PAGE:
Damascus Slams US Move to Allow Foreign Investment in Occupied Regions of Syria

Damascus Slams US Move to Allow Foreign Investment in Occupied Regions of Syria

TEHRAN (Tasnim) – Syria slammed the US decision to allow foreign investment in regions of the Arab country controlled by militants from the Kurdish-led Syrian Democratic Forces (SDF).

The US Treasury Department cleared activities in 12 sectors in northern Syria on Thursday, including agriculture, construction, and banking, but said no transactions with Syrian President Bashar al-Assad's administration or anyone identified under the so-called Caesar Act were allowed.

"The US Treasury Department's approval of economic activities in the northeastern and northwestern flanks of Syria is no surprise to the Damascus government, as successive US administrations are responsible for the devastating war that Syria has been through for more than a decade," the Syrian Ministry of Foreign Affairs and Expatriates said in a statement on Friday.

The ministry said Washington’s financial aid to Takfiri terrorist groups have wreaked havoc across northern Syria and ruined the Arab country’s economic prospects.

Such aid also resulted in the plunder of Syria's crude oil reserves, foodstuff and historical monuments, destruction of its economic infrastructure and murders of many innocent citizens who refused to collaborate with American and Western schemes, it added.

The latest US plan “is in continuation of Washington’s destructive approach towards our country, and runs contrary to its international commitments concerning the fight against terrorism, and respect to Syria’s sovereignty and territorial integrity,” the ministry stated.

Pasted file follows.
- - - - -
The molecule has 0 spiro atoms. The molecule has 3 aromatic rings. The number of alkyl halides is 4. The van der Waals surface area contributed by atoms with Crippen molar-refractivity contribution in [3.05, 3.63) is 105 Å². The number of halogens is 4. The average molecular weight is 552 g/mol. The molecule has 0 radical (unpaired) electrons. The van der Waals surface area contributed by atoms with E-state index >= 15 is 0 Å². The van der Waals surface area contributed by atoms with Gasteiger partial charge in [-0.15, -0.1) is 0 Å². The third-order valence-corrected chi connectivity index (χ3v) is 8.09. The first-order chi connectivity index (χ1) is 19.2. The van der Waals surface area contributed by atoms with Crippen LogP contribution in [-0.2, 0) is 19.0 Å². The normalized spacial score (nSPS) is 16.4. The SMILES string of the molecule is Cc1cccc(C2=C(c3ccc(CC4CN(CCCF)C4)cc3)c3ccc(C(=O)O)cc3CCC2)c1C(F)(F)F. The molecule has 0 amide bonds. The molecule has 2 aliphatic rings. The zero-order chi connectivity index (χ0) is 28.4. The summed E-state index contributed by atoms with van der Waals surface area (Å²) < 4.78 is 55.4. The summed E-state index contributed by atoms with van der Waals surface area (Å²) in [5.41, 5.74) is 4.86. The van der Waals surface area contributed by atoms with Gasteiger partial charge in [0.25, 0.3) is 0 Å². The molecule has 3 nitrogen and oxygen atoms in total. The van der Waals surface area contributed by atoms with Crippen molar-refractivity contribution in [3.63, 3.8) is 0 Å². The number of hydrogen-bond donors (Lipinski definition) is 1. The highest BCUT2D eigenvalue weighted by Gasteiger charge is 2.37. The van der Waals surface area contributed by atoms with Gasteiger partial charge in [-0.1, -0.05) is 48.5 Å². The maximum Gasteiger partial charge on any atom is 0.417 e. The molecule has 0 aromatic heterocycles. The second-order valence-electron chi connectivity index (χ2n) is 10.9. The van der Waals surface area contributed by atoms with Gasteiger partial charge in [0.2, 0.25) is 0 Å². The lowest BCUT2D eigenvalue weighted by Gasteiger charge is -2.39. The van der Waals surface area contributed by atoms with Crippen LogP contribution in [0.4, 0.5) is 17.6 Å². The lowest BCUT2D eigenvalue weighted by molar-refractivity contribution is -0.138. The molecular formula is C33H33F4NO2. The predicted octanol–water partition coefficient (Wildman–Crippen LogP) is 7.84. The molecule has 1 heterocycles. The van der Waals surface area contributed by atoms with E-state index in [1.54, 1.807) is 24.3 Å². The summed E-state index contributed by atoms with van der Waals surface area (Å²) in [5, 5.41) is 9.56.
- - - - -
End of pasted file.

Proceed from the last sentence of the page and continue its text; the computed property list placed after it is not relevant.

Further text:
“The breakup of Syria was a US and Western scenario, which dismally failed in the face of the steadfastness of the Syrian army, nation and government,” the ministry pointed out.

The statement concluded by emphasizing that the Damascus government is determined to employ all available means in order to thwart the new conspiracy, calling on local residents in northern Syria to join forces.

Meanwhile, US officials said Washington's move should not be seen as helpful to efforts by some countries for Syria’s return to the Arab fold. They said Washington had no intention of lifting sanctions on the Damascus government.

“Private sector investment in these areas will help reduce the likelihood of ISIS (Daesh) resurgence by combating the desperate conditions that enable the terrorist groups’ recruitment and support network,” a senior US administration official said on condition of anonymity.

The US military has stationed forces and equipment in northeastern Syria, with the Pentagon claiming that the deployment is aimed at preventing the oilfields in the area from falling into the hands of Daesh terrorists. Damascus says the deployment is meant to plunder the country's resources.

Former US president Donald Trump admitted on more than one occasion that American forces were in Syria for its oil.

After failing to oust the Syrian government through proxies and direct involvement in the conflict, the US government has stepped up its economic war on the Arab country.

In June 2020, the US enacted the so-called Caesar Act that imposed the toughest sanctions ever on Syria with the alleged aim of choking off revenue sources for the government.

The sanctions, however, have crippled the war-torn country’s economy by prohibiting foreign companies from trading with Damascus.

Syria says the real purpose of the measures is to put pressure on Syrians and their livelihoods.

Officials also say the stepped-up smuggling of strategic Syrian resources is the latest inhumane tactic using people's basic needs as a tool to pressure the government.

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